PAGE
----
June 25, 2018

The World Wealth Report 2018 (WWR), released by Capgemini, reveals that high net worth individuals’ (HNWIs) satisfaction level with hybrid advice fell 5.1 percent to 57.3 percent. Additionally, more than 50 percent of HNWIs expressed interest in wealth management services offered by Big Tech firms. To address the decline in HNWI hybrid satisfaction and prepare for Big Tech’s entry into the industry, wealth management firms are accelerating the transformation of their hybrid advice model and investing in innovative technologies such as intelligent automation and artificial intelligence (AI).

“We are seeing that returns alone cannot sustain a wealth management business. Hybrid models are gaining popularity because HNWIs can tap into financial planning services in a modular, pay-as-you-go manner and take control of their wealth management journey. Depending on their needs, they can choose from automated self-service delivery, a wealth manager-led approach, or a combination of the two,” said Anirban Bose, member of the Group Executive Board and Head of Capgemini’s Financial Services Strategic Business Unit.

Wealth management firms accelerate move to hybrid in anticipation of Big Tech entry

According to the report, 68.7 percent of HNWIs globally said hybrid advice, which combines human wealth managers and online tools, would be a significant factor when consolidating assets with their primary wealth management firm over Q1 2018 to Q1 2020.

Regionally, hybrid advice was considered most important by HNWIs in Latin America (76.1 percent) and Asia-Pacific, excluding Japan (68 percent.) There was also strong importance place on hybrid advice by North American HNWIs (55.2 percent), while Europe and Japan were the only regions where fewer than 50 percent of HNWIs cited hybrid advice as highly important (48.4 percent and 29.3 percent respectively), indicating that it is nonetheless a key element of the value proposition.

Wealth management firms must accelerate their transformation

Wealth management firms made progress in their hybrid business model transitions globally between Q2 2017 to Q1 2018, with 57.1 percent of firms reporting that they have a hybrid transformation program underway in 2018, a 3.4 percent jump over the previous year. But the report highlights that these advances are not fast enough, considering the decline of HNWI satisfaction with hybrid advice propositions and the potential entry of Big Techs into the wealth management industry.

There is broad consensus that the widespread global entry of Big Techs into the sector is likely to be a case of when rather than if. There is also consensus that Asia-Pacific will be the first region to see this development followed by North America and then Europe. According to the report, with more than 50 percent of HNWIs expressing an interest in wealth management services offered by Big Tech firms, this could translate to an estimated US$12 trillion of potential asset flows based on the percentage of the portfolio that HNWIs would allocate to Big Tech wealth propositions.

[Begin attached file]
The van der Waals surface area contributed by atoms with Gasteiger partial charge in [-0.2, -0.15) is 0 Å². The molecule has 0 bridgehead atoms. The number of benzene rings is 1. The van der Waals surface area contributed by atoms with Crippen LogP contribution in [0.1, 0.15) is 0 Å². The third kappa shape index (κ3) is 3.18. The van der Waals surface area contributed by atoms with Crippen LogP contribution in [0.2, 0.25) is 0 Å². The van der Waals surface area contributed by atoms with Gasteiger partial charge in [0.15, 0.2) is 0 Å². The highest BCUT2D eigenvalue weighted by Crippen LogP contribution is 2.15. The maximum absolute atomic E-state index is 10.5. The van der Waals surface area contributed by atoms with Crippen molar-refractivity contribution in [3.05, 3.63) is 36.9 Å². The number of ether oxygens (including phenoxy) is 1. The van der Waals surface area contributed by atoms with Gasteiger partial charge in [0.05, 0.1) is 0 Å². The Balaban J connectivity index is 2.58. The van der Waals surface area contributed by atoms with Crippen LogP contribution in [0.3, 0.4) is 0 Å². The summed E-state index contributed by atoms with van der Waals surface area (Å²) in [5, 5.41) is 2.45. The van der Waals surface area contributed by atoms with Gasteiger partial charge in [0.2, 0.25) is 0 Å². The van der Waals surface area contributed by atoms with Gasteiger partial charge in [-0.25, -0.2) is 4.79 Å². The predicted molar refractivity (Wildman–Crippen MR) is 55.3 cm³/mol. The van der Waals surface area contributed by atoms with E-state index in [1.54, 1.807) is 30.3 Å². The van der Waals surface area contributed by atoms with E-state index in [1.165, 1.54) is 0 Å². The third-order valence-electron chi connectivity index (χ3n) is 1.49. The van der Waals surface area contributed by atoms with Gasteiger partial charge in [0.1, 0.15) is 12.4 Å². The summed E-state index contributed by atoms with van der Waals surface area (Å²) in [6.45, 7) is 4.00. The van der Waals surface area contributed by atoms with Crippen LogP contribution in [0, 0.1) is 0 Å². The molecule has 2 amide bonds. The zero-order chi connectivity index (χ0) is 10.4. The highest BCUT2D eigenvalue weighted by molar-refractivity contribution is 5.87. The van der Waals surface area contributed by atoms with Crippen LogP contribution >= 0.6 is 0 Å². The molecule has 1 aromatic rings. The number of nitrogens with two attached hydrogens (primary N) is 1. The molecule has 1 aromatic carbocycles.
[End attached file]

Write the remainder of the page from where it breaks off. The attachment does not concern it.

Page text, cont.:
The interest in Big Tech wealth management was highest among HNWIs in Latin America (87.8 percent), while interest in Asia-Pacific, excluding Japan (81.5 percent) jumped 9 percentage points from Q2 2017. Globally, younger HNWIs (under aged 40) continued to be the most open to Big Tech wealth management services, with 75.8 percent indicating significant desire compared to 21.9 percent of HNWIs aged 60 and over.

To ensure flexibility and innovation in meeting the new business models that will emerge from Big Tech entry, wealth management firms will need to move away from traditional budgeting approaches of “run the bank” and “change the bank.” The current need is to move to a more dynamic, portfolio-based approach focused on four pillars of transformation: catching up; maintainenance; big bets on new initiatives; and ventures. To transform and drive hybrid innovation, leading firms are heavily investing in technologies such as intelligent automation and AI, as they prepare for an industry landscape in which Big Tech firms play a larger role.

Big Tech entry most likely to be based on cooperation and competition

According to the report, the most likely approach for Big Tech entry into wealth management will be based on either collaboration or frenemy co-opetition models. White-labeling of an existing wealth management firm’s products and services offers one route to a mutually beneficial collaborative partnership, whereas a frenemy relationship could arise when an existing wealth management firm leverages Big Tech technology and operational scale with outsourced back- and middle-office processes, while at the same time competing with them in other areas of the financial services business – such as payments and consumer loans. Wealth management firms have a clear point of differentiation around investment expertise, value-added services and client intimacy, while collaboration, based on white-labelled distribution (especially relevant to asset managers) or through selective areas of partnership, could drive client acquisition. However, the report concludes that the frenemy approach is most plausible, since the jump in required capability and resulting investment to enter wealth management may lead Big Tech firms to both compete and collaborate with wealth firms.